PZL P-23
PZL P37A/B
Bloch MB-210
Potez Po-633B2
Heinkel He-111
Junkers Ju-88
Junkers Ju-87D
Henschel Hs-129B
Savoia-Marchetti SM 79B ( JRS-79B )
Bristol Blenheim I

The Junkers Ju-88 bomber / reconnaissance aircraft

 

Universally recognized as one of the most versatile and effective combat aircraft to take part in the war, the Junkers Ju-88 was unquestionably the finest bomber and reconnaissance plane the ARR had in WW2.
The Ju-88 was born, like many other German bombers, as a result of RLM's idea of a schnellbomber, meaning a bomber faster than all existing fighters. In 1935, the RLM ( the German Air Ministry ) issued a specification calling for a bomber capable of reaching a speed of 500 km/h with a 800 kg payload. Three German companies answered to the challenge : Henschel came up with the Hs-127, Messerschmitt offered its Bf-162 and Junkers presented two designs : the Ju-85 and the Ju-88.
The Junkers Ju-88 had flown for the first time on the 21st of December 1936. The Ju-88V1 prototype was a twin-engine, low-wing monoplane built in an all-metal configuration with stressed skin construction ; two American engineers had been hired specially for this purpose, since stressed-skin was a new technology for Junkers. As a result, the Ju-88 had a beautiful, compact, well-streamlined cockpit and fuselage, and a pointed nose. The plane was powered two inverted, V-12, Daimler-Benz DB-600 engines, rated at 1000 HP. Both engines were installed in long cowlings with circular radiators, in front of the wing's leading edge, not under the wing, as was the usual practice. Because of its long cowlings and nose, the plane quickly earned the nickname "Dreifinger", meaning "Three fingers". From the third prototype ( V3 ) onwards, the plane had to exchange the DB-600 engines for the new Junkers Jumo 211 engines, since the DB-600's were to be used solely for the new Messerschmitt Bf-109 and Bf-110 fighters.

 

 
 
However, this didn't seem to be a problem when the fifth prototype made an astonishing debut on the 9th of March 1939, when it managed to set a world speed record by flying 1000km with 2000kg of load at an average speed of 517km/h on a closed circuit. By this stage, the plane had been fitted with the four-seat, "beetle eye" cockpit and a
  A Romanian Junkers Ju-88  
ventral gondola under the nose, from which a gunner could fire rearwards. Both these characteristics would be included in the production versions. The aircraft was orderd into production in mid-1939, and given the highest possible priority, but it wasn't so simple.
Luftwaffe's demand that the Ju-88 be capable of dive bombing was a major source of troubles. Dive brakes were installed underneath the wings, and the structure was strenghtenend, but one inevitable drawback appeared immediately : all the extra weight had affected flight performance. Same thing happened when the Luftwaffe also requested that larger internal bomb bays and external bomb racks for four 500kg bombs be mounted. Nevertheless, the Ju-88 remained the finest of all German bombers.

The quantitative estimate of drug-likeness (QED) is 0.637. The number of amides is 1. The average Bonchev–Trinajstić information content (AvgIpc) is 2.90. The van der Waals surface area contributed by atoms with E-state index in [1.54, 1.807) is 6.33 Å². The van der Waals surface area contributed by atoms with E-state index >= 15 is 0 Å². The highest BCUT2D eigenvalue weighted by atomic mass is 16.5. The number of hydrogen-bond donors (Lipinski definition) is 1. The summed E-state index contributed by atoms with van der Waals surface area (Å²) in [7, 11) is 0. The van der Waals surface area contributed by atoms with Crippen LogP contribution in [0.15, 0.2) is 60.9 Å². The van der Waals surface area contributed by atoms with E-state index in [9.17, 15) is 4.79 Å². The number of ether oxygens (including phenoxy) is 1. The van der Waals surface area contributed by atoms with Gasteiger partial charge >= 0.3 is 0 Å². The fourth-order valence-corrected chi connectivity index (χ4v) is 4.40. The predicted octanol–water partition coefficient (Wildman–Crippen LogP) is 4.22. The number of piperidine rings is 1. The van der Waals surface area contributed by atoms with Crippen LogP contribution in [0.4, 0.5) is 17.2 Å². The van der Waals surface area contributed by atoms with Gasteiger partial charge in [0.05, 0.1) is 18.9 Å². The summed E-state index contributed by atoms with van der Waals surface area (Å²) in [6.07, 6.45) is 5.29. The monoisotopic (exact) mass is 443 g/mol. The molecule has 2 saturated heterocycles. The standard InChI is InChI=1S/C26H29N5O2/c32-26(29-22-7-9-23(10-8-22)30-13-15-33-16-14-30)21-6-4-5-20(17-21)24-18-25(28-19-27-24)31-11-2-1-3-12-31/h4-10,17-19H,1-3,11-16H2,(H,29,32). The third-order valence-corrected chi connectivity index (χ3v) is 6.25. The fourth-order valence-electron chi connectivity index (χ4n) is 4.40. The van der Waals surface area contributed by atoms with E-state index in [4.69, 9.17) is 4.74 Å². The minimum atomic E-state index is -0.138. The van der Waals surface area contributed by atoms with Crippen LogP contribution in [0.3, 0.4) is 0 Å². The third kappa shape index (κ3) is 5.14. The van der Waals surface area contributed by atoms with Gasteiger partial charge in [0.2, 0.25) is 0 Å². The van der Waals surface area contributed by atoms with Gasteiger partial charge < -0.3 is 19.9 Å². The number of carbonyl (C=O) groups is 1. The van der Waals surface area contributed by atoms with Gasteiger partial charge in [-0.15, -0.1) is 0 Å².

The ARR received its first Junkers Ju-88's on the 16th of June, 1943, when 25 Ju-88A4's and 12 Ju-88D1's were delivered by the Germans. The Ju-88A4's were bombers developed from the original Ju-88, but with longer span wings, a stronger airframe, and Jumo 211J engines, whilst the D1's were a reconnaissance version based on the A series. The Ju-88D's didn't have bomb bays or bomb racks, as all the space was used up by bigger fuel tanks. More Ju-88A4's arrived quickly, so by the end of June 1943, 6 ARR bomber squadrons ( the 74th, 77th, 78th, 80th, 86th and 87th ) were equipped with Ju-88's. The 2nd Long Range Reconnaissance Squadron received the Ju-88D1's.
  Romanian Ju-88A4's returning from a mission. October 1944  
All units equipped with Ju-88's fought on the east front until the 23rd of August, by which time combat losses and accidents reduced their number to four : 77th, 79th and 80th bomber squadrons and the 2nd Long Range Recon Squadron ( the latter one had just four Ju-88D1's left ). Remaining squadrons were used to reform the 5th Bomber Group, which had by now earned the knickname "Our country's fist". The group fought with distinction on the west front during the anti-axis campaign until the end of the war.
 
The Ju-88 was quite popular with the Romanian pilots who appreciated it as easy to fly, responsive and quite maneuverable for a bomber. One interesting detail is that of the two surviving Ju-88's in the world is a Romanian Ju-88D1 used by a pilot who defected to the Allies in 1943. It is currently located in the USAF's museum.

The Romanian Ju-88D1 in USAF's museum

Technical data for the Junkers Ju-88A4

Wingspan
20 meters
Length
14.4 meters
Height
4.85 meters
Weight (empty)
9860 kg
Weight (loaded)
14000 kg maximum
Maximum speed at 5000 meters
470 km/h
Maximum operational ceiling
8300 m
Range
1790 km
Engine
Two Junkers Jumo 211J-1 rated at 1340HP
Armament
Three 7.92 mm MG17 machine guns plus two 13.2 mm MG 15's ( or Seven 7.92 mm MG17's)
Payload
Up to 2500 kg
Crew
4

Technical data for the Junkers Ju-88D1

Wingspan
20.08 meters
Length
14.36 meters
Height
4.8 meters
Weight (empty)
8850 kg
Weight (loaded)
12350 kg maximum
Maximum speed at 5000 meters
480 km/h
Maximum operational ceiling
8300 m
Range
4800 km
Engine
Two Junkers Jumo 211J-1/2 rated at 1340HP
Armament
Three 7.92 mm MG17 machine guns
Crew
4
Numbers received
12

Hosting by WebRing.